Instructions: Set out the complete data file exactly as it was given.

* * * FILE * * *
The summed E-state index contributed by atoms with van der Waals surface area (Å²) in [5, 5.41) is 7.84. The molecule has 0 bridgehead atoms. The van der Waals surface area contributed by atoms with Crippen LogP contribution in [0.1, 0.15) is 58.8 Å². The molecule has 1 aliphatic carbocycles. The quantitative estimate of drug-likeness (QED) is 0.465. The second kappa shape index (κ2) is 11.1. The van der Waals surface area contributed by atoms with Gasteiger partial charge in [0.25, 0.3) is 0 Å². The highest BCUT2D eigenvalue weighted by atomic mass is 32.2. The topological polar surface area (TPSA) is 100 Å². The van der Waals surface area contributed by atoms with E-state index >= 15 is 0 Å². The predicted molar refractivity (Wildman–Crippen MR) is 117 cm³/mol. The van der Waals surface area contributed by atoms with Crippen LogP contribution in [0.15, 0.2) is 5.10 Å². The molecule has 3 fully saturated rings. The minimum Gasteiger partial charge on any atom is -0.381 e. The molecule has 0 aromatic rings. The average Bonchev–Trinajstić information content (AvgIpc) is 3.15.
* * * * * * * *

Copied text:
The summed E-state index contributed by atoms with van der Waals surface area (Å²) in [5, 5.41) is 7.84. The molecule has 0 bridgehead atoms. The van der Waals surface area contributed by atoms with Crippen LogP contribution in [0.1, 0.15) is 58.8 Å². The molecule has 1 aliphatic carbocycles. The quantitative estimate of drug-likeness (QED) is 0.465. The second kappa shape index (κ2) is 11.1. The van der Waals surface area contributed by atoms with Gasteiger partial charge in [0.25, 0.3) is 0 Å². The highest BCUT2D eigenvalue weighted by atomic mass is 32.2. The topological polar surface area (TPSA) is 100 Å². The van der Waals surface area contributed by atoms with E-state index >= 15 is 0 Å². The predicted molar refractivity (Wildman–Crippen MR) is 117 cm³/mol. The van der Waals surface area contributed by atoms with Crippen LogP contribution in [0.15, 0.2) is 5.10 Å². The molecule has 3 fully saturated rings. The minimum Gasteiger partial charge on any atom is -0.381 e. The molecule has 0 aromatic rings. The average Bonchev–Trinajstić information content (AvgIpc) is 3.15.